On the (Basket)Ball: What Business Can Learn from Steph Curry
When Stephen Curry takes the court for the Golden State Warriors in a crucial game against the Phoenix Suns on Christmas Day, he does so as the undisputed best player in the game — and arguably one of the top 20 players in the history of the NBA. This month, Curry broke the record for most career 3-pointers ever in only his 13th season, shooting more than 43 percent from downtown.
For him, however, that just isn’t good enough.
Continuous Improvement and the Perfect Swish
The Warriors’ point guard goes to extreme lengths to improve the odds that any given basketball he shoots will swish through the net. This embraces the concept of continuous process improvement, says Darden Professor Elliott Weiss. “I teach and write on continuous process improvement, the relentless pursuit of creating value,” says Weiss. “We see Curry practicing this, trying relentlessly to improve.”
Pioneered by Japanese automotive firm Toyota, continuous process improvement (CPI, or kaizen) focuses specifically on reducing variability to create superior products, says Weiss. Curry has been doing the same, practicing with a special motion-sensing technology that tells him exactly how far off-center each shot is. As the ball reaches the rim, a voice calls out a number from -9 to 9 to tell him how many inches from dead center it is, with 0 being a perfect swish. Even when a ball makes it through the hoop, Curry can tell when it is less than perfect and adjust his shot to make it better.
“He’s using data to get feedback that wasn’t possible before,” Weiss says. “When it’s off-center, he can hone in on what the variables are that are causing that, whether it’s the launch angle or the wrist movement or whatever.” The result is the difference between being accurate — meaning that on average you get close to your target — and precise — meaning that each shot hits close to the same spot. “Accuracy is nice, but precision is even better,” Weiss says. “If you have a lot of variability, it’s hard to figure out what’s going wrong, but if you are tight and precise, then even if you are off by a bit, you can theoretically move slightly to one side and it will all be good.”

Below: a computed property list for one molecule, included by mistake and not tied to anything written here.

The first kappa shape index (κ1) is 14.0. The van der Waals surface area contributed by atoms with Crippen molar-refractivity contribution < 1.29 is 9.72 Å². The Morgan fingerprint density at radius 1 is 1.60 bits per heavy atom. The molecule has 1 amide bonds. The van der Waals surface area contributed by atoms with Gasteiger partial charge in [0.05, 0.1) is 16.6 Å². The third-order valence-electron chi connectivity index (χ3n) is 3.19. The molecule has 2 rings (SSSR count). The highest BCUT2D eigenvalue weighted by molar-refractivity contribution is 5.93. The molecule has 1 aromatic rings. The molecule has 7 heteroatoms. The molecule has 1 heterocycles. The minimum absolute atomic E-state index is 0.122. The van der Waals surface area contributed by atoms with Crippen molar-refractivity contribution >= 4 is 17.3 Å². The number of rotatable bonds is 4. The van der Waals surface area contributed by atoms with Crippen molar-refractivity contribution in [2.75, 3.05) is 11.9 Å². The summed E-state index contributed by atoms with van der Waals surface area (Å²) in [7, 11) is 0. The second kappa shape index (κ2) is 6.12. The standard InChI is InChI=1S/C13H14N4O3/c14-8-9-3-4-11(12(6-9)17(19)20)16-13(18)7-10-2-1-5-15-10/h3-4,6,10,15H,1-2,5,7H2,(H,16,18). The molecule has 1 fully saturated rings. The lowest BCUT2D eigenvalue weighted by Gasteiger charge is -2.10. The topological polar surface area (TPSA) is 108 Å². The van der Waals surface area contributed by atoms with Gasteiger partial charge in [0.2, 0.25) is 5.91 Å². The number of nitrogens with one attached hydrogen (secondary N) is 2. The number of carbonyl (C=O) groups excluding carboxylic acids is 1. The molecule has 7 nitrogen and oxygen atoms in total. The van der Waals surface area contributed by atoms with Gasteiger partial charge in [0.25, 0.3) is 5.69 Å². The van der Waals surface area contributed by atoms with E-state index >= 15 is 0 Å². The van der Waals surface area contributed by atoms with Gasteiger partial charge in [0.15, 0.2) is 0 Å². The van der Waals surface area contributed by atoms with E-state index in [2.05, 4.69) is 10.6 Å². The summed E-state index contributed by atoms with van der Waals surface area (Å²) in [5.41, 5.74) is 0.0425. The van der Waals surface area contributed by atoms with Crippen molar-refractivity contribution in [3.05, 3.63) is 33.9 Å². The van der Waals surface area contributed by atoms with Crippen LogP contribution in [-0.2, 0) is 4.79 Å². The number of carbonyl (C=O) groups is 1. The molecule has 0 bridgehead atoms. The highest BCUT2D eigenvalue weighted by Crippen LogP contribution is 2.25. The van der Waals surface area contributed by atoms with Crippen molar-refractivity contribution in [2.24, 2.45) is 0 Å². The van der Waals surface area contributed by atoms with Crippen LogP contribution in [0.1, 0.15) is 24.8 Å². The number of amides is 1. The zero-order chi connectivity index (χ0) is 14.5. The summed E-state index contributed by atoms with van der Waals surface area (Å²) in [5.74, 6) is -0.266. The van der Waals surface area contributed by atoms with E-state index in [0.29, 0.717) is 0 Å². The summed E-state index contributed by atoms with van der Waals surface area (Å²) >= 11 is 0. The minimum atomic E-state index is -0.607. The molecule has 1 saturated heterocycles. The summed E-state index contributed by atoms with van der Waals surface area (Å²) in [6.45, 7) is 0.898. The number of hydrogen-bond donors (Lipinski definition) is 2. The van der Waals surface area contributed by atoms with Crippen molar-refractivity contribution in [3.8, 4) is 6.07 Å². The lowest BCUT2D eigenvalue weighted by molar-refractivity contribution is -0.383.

Tolerance for Variation
The same concept applies to business products, Weiss explains. Whether you are manufacturing a bookcase for IKEA or a car door for Toyota, you only have a set amount of tolerance for variation in the process before a component is “out of spec” and the product fails. Only by continuously improving your operations can you create high enough degree of precision that the process is robust enough to succeed even in the face of unforeseen variability. “Say you are in the business of baking cakes — there may be variability in the type of butter or size of the eggs or source of the milk,” Weiss says. “You’d like to have a good process that produces a good cake regardless of those factors.”
By improving his precision, Curry strives for that same predictability. “He’s trying to make the process more robust so when factors emerge beyond his control, such as when he is tired or the crowd is yelling, he is still able to get the same output,” Weiss says. In fact, as part of his training regimen, Curry even works out harder once or twice a week to simulate the stress and fatigue of the game and see if he can still shoot with the same results.
The Only Race You Lose by Finishing
Behind all this training, Weiss says, is a recognition that the standards of the game are changing — in basketball as in business, customer needs and expectations are changing. The same way cars have improved their gas mileage or computers have become more reliable, it’s no longer enough for a top NBA player to perfect a solid jump shot. In recent decades, the percentage of shots taken from beyond the 3-point line has increased from around 3 percent in 1980 to 17 percent in 2000 to almost 40 percent today, pushing the bounds for success. “If you make a lot of 14-foot jump shots, you may be able to play in college, but that’s not going to make an NBA all-star career,” Weiss says.
As those standards rise, players like Curry must up their game or risk being left behind. In the same way, says Weiss, companies must never rest on their laurels. “We have a saying that quality is the only race you lose by finishing,” says Weiss. “As soon as you stop improving, then someone is going to get better than you.” That’s true even if you are the best player in the NBA, says Weiss, as Curry has clearly taken to heart. “Here you have a fellow who is at the top of the game, realizing that standing still is not an option,” says Weiss. “He is still continuously improving based on data, effective analysis, and reducing variability.”